I'd take a pail of water and damp sponge and clean that "gritty, slightly shiny dust" to see if it comes off easily with water, and see what's underneath it. See if it looks like drywall badly damaged after removing wallpaper, or some texture that's been skim coated over to make a smooth wall. I think that the problem is that whomever did the work thinned the joint compound so much as to wash all the glue out of it so that the grains of gypsum aren't sticking well enough to each other. The paint is sticking well to the grains of gypsum at the surface, but if they aren't sticking equally well or better to those behind them, then that would explain why the paint is coming off in sheets as the skim coat joint compound breaks just under the surface.
If the original primer was sprayed and never back-brushed/rolled, and/or if they (as is often the case) "let the sprayer" clean off the drywall dust (which it doesn't really), and/or they skipped the prime and went right to flat paint, any/all could lead to a massive failure such as this many years and a few repaints later
Agreed. This is SOOOO why we prime bare walls and backroll if it is sprayed. I am sure some will chime in and say they have sprayed hundreds of houses with no problems, but the problems don't show up till years later and in your case decades. Paint shrinks when it dries. Every time you put a coat of paint on old paint, it will pull on all the layers below. If the first coat is not properly adheared, it absolutely will bubble.
This is what Slickshift recommended:
Oil based or epoxy paints don't develop any tension whatsoever. This is why it's recommended to stick with oil based primers and paints when painting over chaulking paint. Because the surface the paint is applied to may not have any strength, a latex paint can pull right off a chaulking old paint, whereas an oil based primer or paint is more likely to remain in place because it doesn't develop any tension in the paint film as it dries.
Thanks for all of the replies...this weekend paint job somehow turned into a two-week paint job.
Sanding the soft surface layer of joint compound off would work.
However, I believe you could solve the problem by diluting some white wood glue with water to make a dilute glue solution and painting that on the wall with a roller. The dilute glue will be absorbed into the joint compound by capillary pressure and glue all the gypsum grains together as it dries.
Or, that's what I'd try first.
If you notice a darkening of the joint compound as you paint the dilute glue on, that means the liquid is being absorbed. If it wuz me, I'd probably apply the dilute glue until I saw no further darkening of the wall as a result of painting the dilute glue on. (Stick around this web site and you'll be able to explain why that happens.)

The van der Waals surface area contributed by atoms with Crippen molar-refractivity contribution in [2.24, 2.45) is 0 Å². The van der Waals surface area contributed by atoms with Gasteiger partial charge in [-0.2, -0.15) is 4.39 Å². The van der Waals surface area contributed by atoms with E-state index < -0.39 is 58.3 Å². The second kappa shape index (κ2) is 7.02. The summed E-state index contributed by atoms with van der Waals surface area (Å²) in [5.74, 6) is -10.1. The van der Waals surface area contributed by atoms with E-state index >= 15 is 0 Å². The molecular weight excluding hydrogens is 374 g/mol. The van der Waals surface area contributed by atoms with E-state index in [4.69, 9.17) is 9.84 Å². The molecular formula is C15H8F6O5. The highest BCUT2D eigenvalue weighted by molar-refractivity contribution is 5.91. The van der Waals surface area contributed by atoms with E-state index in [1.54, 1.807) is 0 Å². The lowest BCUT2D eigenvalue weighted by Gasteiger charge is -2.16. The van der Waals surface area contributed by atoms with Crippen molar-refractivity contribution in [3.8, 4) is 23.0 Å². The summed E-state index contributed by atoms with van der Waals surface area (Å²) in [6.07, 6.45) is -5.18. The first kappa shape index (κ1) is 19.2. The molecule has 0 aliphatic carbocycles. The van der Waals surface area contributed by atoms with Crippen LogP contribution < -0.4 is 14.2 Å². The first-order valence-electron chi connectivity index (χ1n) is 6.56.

I'd be scared to use a latex primer over that because the moisture would re-emulsify the glue and you'd just make a big mess.
I'd prolly then put an interior oil based primer over a small area of that, allow to dry, stick some masking tape to the primer and pull it off. If the joint compound holds, then do that everywhere you scrape the paint off to reveal the weak joint compound underneath.
What do others think of this gameplan. Where can it be improved?
One suggestion might be:
You could go to any construction materials supplier and buy a gallon of "concrete bonding agent" instead of white wood glue. The difference is that white wood glue is much thicker and will re-emulsify if it gets wet and stays wet even years after it first dried. However, concrete bonding agent has a time window where the moisture of wet cement will re-emulsify the bonding agent so that the wet cement sticks to the old concrete. After that time window closes, a chemical change takes place in the concrete bonding agent so that it's unaffected by water. So, ideally it would be optimal to use a concrete bonding agent instead of white wood glue, wait for the time window to close, and then prime the walls with an interior latex primer. (then do the tape test before proceeding with paint)
Also, concrete bonding agent comes diluted to a paintable consistancy because it's meant to be painted onto concrete.
I have a related question. Our master bedroom interior wall has minor paint blistering and/or bubbling issues. After we talked to a contractor and a professional painter, they both mentioned that it could be moisture or steam got trapped in the wall (plaster) that caused the issue. I then inspected the exterior of that particular wall, and found that the DirectTV guy might have drilled or nailed some holes on the exterior wall, which then allowed moisture to permeate into the wall. Because this particular wall is always facing strong sunlight, so moisture might have became steam and thus the inside wall bubbling...
Here is a picture of the exterior wall:
Here is a picture of the inside wall (water stain and bubbling):
My question is, what's the best way to caulk (and what type of caulk should I use) to make sure that the moisture won't penetrate again?? Thoughts or comments? Thanks!